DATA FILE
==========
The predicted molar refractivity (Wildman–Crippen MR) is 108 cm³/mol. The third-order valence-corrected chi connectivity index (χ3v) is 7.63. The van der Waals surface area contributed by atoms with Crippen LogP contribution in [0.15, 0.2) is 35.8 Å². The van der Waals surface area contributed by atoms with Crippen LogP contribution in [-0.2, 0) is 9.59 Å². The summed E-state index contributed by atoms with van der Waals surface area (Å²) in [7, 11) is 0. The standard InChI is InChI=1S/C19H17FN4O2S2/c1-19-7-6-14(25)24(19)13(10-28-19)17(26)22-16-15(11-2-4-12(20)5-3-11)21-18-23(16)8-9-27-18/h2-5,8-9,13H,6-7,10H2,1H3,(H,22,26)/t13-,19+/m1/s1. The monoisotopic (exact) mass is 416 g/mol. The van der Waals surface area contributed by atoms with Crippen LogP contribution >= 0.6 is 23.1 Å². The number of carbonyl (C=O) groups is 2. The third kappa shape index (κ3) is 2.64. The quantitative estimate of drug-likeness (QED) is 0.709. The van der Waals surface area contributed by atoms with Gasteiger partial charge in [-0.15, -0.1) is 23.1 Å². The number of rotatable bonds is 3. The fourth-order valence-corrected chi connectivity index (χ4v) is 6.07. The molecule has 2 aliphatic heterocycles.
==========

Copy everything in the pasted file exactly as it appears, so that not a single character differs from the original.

The predicted molar refractivity (Wildman–Crippen MR) is 108 cm³/mol. The third-order valence-corrected chi connectivity index (χ3v) is 7.63. The van der Waals surface area contributed by atoms with Crippen LogP contribution in [0.15, 0.2) is 35.8 Å². The van der Waals surface area contributed by atoms with Crippen LogP contribution in [-0.2, 0) is 9.59 Å². The summed E-state index contributed by atoms with van der Waals surface area (Å²) in [7, 11) is 0. The standard InChI is InChI=1S/C19H17FN4O2S2/c1-19-7-6-14(25)24(19)13(10-28-19)17(26)22-16-15(11-2-4-12(20)5-3-11)21-18-23(16)8-9-27-18/h2-5,8-9,13H,6-7,10H2,1H3,(H,22,26)/t13-,19+/m1/s1. The monoisotopic (exact) mass is 416 g/mol. The van der Waals surface area contributed by atoms with Crippen LogP contribution >= 0.6 is 23.1 Å². The number of carbonyl (C=O) groups is 2. The third kappa shape index (κ3) is 2.64. The quantitative estimate of drug-likeness (QED) is 0.709. The van der Waals surface area contributed by atoms with Gasteiger partial charge in [-0.15, -0.1) is 23.1 Å². The number of rotatable bonds is 3. The fourth-order valence-corrected chi connectivity index (χ4v) is 6.07. The molecule has 2 aliphatic heterocycles.